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    Disparity of access to kidney transplantation by indigenous and non-indigenous Australians. / Khanal, Namrata; Lawton, Paul D.; Cass, Alan; McDonald, Stephen P.

    In: Medical Journal of Australia, Vol. 209, No. 6, 17.09.2018, p. 261-266.

    Research output: Contribution to journalArticleResearchpeer-review

    TY - JOUR

    T1 - Disparity of access to kidney transplantation by indigenous and non-indigenous Australians

    AU - Khanal, Namrata

    AU - Lawton, Paul D.

    AU - Cass, Alan

    AU - McDonald, Stephen P.

    PY - 2018/9/17

    Y1 - 2018/9/17

    N2 - Objective: To compare the likelihood of Indigenous and non-Indigenous Australians being placed on the waiting list for transplantation of a kidney from a deceased donor; to compare the subsequent likelihood of transplantation. Design, setting and participants: Observational cohort study; analysis of data from the Australia and New Zealand Dialysis and Transplant (ANZDATA) Registry for patients aged 18−60 years at the start of renal replacement therapy, who commenced renal replacement therapy in Australia between 28 June 2006 and 31 December 2016. Main outcome measures: Time to wait-listing; time to kidney transplantation after wait-listing. Results: 10 839 patients met the inclusion criteria, of whom 2039 (19%) were Indigenous Australians; 217 Indigenous and 3829 non-Indigenous patients were active on the waiting list at least once during the study period. The hazard ratio (HR) for wait-listing (Indigenous v non-Indigenous patients, adjusted for patient-and disease-related factors) in the first year of renal replacement therapy varied with age and remoteness (range, 0.11 [95% CI, 0.07−0.15] to 0.36 [95% CI, 0.16−0.56]); in subsequent years the adjusted HR was 0.90 (95% CI, 0.50−1.6). The adjusted HR for transplantation during the first year of wait-listing did not differ significantly from 1.0; for subsequent years of wait-listing, however, the adjusted HR was 0.40 (95% CI, 0.29−0.55). Conclusion: Disparities between Indigenous and non-Indigenous patients with end-stage kidney disease in access to kidney transplantation are not explained by patient-or disease-related factors. Changes in policy and practice are needed to reduce these differences.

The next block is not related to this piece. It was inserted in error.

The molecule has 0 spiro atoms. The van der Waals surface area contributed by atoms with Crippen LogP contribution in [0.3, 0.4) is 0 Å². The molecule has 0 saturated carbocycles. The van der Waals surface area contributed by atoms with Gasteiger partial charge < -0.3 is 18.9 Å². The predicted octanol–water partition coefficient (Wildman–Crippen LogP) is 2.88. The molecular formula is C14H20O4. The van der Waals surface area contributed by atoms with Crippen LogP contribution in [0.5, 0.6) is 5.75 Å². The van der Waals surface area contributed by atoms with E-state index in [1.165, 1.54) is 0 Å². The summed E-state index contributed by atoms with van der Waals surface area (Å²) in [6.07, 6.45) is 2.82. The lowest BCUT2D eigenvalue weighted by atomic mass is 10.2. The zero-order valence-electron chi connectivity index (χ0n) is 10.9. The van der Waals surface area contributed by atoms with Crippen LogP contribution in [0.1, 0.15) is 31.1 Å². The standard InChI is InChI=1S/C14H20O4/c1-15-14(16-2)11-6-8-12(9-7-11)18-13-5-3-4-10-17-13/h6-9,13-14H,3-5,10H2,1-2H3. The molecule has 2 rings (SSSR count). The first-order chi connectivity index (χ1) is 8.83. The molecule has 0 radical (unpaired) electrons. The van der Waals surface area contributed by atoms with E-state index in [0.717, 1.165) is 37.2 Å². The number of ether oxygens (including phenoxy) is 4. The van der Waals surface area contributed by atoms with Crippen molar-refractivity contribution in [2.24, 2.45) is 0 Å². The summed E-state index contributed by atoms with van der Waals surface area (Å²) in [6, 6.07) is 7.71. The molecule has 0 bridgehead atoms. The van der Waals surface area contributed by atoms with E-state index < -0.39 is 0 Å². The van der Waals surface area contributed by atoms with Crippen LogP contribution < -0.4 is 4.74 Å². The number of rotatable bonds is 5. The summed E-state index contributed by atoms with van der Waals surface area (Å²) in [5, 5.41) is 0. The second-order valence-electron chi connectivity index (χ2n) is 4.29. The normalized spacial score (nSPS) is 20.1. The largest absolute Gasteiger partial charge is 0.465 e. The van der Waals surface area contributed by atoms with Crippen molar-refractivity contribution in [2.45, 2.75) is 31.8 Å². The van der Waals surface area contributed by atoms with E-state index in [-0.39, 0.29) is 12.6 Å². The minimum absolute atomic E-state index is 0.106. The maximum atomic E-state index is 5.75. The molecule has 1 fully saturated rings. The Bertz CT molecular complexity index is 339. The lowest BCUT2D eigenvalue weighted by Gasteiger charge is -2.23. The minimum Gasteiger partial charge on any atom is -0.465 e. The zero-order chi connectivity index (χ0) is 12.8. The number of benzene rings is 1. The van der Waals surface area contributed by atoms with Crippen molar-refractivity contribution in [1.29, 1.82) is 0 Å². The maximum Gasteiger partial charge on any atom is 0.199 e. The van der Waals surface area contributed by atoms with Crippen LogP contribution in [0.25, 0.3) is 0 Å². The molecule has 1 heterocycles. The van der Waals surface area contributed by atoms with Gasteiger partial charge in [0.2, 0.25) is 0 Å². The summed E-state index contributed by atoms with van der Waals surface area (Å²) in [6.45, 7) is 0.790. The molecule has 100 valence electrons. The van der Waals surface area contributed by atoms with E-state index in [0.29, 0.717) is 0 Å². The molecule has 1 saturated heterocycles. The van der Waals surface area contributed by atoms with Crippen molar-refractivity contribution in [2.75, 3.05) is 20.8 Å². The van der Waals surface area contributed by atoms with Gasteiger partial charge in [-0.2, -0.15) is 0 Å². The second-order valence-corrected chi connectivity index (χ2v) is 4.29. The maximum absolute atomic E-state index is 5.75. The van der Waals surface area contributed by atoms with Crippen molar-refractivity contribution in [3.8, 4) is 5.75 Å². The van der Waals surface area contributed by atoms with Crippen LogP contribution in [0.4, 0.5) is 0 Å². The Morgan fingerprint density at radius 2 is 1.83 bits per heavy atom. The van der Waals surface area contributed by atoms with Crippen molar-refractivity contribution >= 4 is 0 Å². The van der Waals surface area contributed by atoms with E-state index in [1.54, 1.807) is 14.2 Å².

AB - Objective: To compare the likelihood of Indigenous and non-Indigenous Australians being placed on the waiting list for transplantation of a kidney from a deceased donor; to compare the subsequent likelihood of transplantation. Design, setting and participants: Observational cohort study; analysis of data from the Australia and New Zealand Dialysis and Transplant (ANZDATA) Registry for patients aged 18−60 years at the start of renal replacement therapy, who commenced renal replacement therapy in Australia between 28 June 2006 and 31 December 2016. Main outcome measures: Time to wait-listing; time to kidney transplantation after wait-listing. Results: 10 839 patients met the inclusion criteria, of whom 2039 (19%) were Indigenous Australians; 217 Indigenous and 3829 non-Indigenous patients were active on the waiting list at least once during the study period. The hazard ratio (HR) for wait-listing (Indigenous v non-Indigenous patients, adjusted for patient-and disease-related factors) in the first year of renal replacement therapy varied with age and remoteness (range, 0.11 [95% CI, 0.07−0.15] to 0.36 [95% CI, 0.16−0.56]); in subsequent years the adjusted HR was 0.90 (95% CI, 0.50−1.6). The adjusted HR for transplantation during the first year of wait-listing did not differ significantly from 1.0; for subsequent years of wait-listing, however, the adjusted HR was 0.40 (95% CI, 0.29−0.55). Conclusion: Disparities between Indigenous and non-Indigenous patients with end-stage kidney disease in access to kidney transplantation are not explained by patient-or disease-related factors. Changes in policy and practice are needed to reduce these differences.

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    U2 - 10.5694/mja18.00304

    DO - 10.5694/mja18.00304

    M3 - Article

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    SP - 261

    EP - 266

    JO - Medical Journal of Australia

    JF - Medical Journal of Australia

    SN - 0025-729X

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    ER -